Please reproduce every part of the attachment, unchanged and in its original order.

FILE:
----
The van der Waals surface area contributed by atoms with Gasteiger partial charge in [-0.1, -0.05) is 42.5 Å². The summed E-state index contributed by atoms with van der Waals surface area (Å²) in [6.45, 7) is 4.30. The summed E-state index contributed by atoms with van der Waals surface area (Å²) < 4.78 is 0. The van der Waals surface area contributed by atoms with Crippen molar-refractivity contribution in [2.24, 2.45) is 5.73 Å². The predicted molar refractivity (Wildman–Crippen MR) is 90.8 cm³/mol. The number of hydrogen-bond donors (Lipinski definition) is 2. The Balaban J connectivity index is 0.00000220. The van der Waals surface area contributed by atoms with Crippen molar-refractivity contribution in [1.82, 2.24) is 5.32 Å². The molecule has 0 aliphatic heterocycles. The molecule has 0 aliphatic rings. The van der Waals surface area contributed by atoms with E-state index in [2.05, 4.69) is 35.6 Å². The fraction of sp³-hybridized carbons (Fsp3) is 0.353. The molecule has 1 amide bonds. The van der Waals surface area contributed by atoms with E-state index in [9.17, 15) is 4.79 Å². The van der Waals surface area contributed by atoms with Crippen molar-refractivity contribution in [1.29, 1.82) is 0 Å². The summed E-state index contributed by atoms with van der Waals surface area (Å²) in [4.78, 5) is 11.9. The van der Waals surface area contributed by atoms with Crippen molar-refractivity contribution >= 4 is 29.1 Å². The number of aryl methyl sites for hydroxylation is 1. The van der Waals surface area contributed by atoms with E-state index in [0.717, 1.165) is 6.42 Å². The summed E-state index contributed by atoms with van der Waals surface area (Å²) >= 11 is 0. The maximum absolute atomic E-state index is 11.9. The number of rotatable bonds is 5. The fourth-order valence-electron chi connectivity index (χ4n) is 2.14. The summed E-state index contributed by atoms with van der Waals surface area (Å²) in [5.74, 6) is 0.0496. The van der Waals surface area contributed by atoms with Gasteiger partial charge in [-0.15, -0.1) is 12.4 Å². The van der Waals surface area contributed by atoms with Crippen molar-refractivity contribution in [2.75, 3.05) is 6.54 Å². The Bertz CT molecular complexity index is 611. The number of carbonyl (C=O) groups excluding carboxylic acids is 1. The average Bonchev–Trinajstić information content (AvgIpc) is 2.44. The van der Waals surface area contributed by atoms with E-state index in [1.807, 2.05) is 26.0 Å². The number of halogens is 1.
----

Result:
The van der Waals surface area contributed by atoms with Gasteiger partial charge in [-0.1, -0.05) is 42.5 Å². The summed E-state index contributed by atoms with van der Waals surface area (Å²) in [6.45, 7) is 4.30. The summed E-state index contributed by atoms with van der Waals surface area (Å²) < 4.78 is 0. The van der Waals surface area contributed by atoms with Crippen molar-refractivity contribution in [2.24, 2.45) is 5.73 Å². The predicted molar refractivity (Wildman–Crippen MR) is 90.8 cm³/mol. The number of hydrogen-bond donors (Lipinski definition) is 2. The Balaban J connectivity index is 0.00000220. The van der Waals surface area contributed by atoms with Crippen molar-refractivity contribution in [1.82, 2.24) is 5.32 Å². The molecule has 0 aliphatic heterocycles. The molecule has 0 aliphatic rings. The van der Waals surface area contributed by atoms with E-state index in [2.05, 4.69) is 35.6 Å². The fraction of sp³-hybridized carbons (Fsp3) is 0.353. The molecule has 1 amide bonds. The van der Waals surface area contributed by atoms with E-state index in [9.17, 15) is 4.79 Å². The van der Waals surface area contributed by atoms with Crippen molar-refractivity contribution in [1.29, 1.82) is 0 Å². The summed E-state index contributed by atoms with van der Waals surface area (Å²) in [4.78, 5) is 11.9. The van der Waals surface area contributed by atoms with Crippen molar-refractivity contribution >= 4 is 29.1 Å². The number of aryl methyl sites for hydroxylation is 1. The van der Waals surface area contributed by atoms with E-state index in [0.717, 1.165) is 6.42 Å². The summed E-state index contributed by atoms with van der Waals surface area (Å²) >= 11 is 0. The maximum absolute atomic E-state index is 11.9. The number of rotatable bonds is 5. The fourth-order valence-electron chi connectivity index (χ4n) is 2.14. The summed E-state index contributed by atoms with van der Waals surface area (Å²) in [5.74, 6) is 0.0496. The van der Waals surface area contributed by atoms with Gasteiger partial charge in [-0.15, -0.1) is 12.4 Å². The van der Waals surface area contributed by atoms with Crippen molar-refractivity contribution in [2.75, 3.05) is 6.54 Å². The Bertz CT molecular complexity index is 611. The number of carbonyl (C=O) groups excluding carboxylic acids is 1. The average Bonchev–Trinajstić information content (AvgIpc) is 2.44. The van der Waals surface area contributed by atoms with E-state index in [1.807, 2.05) is 26.0 Å². The number of halogens is 1.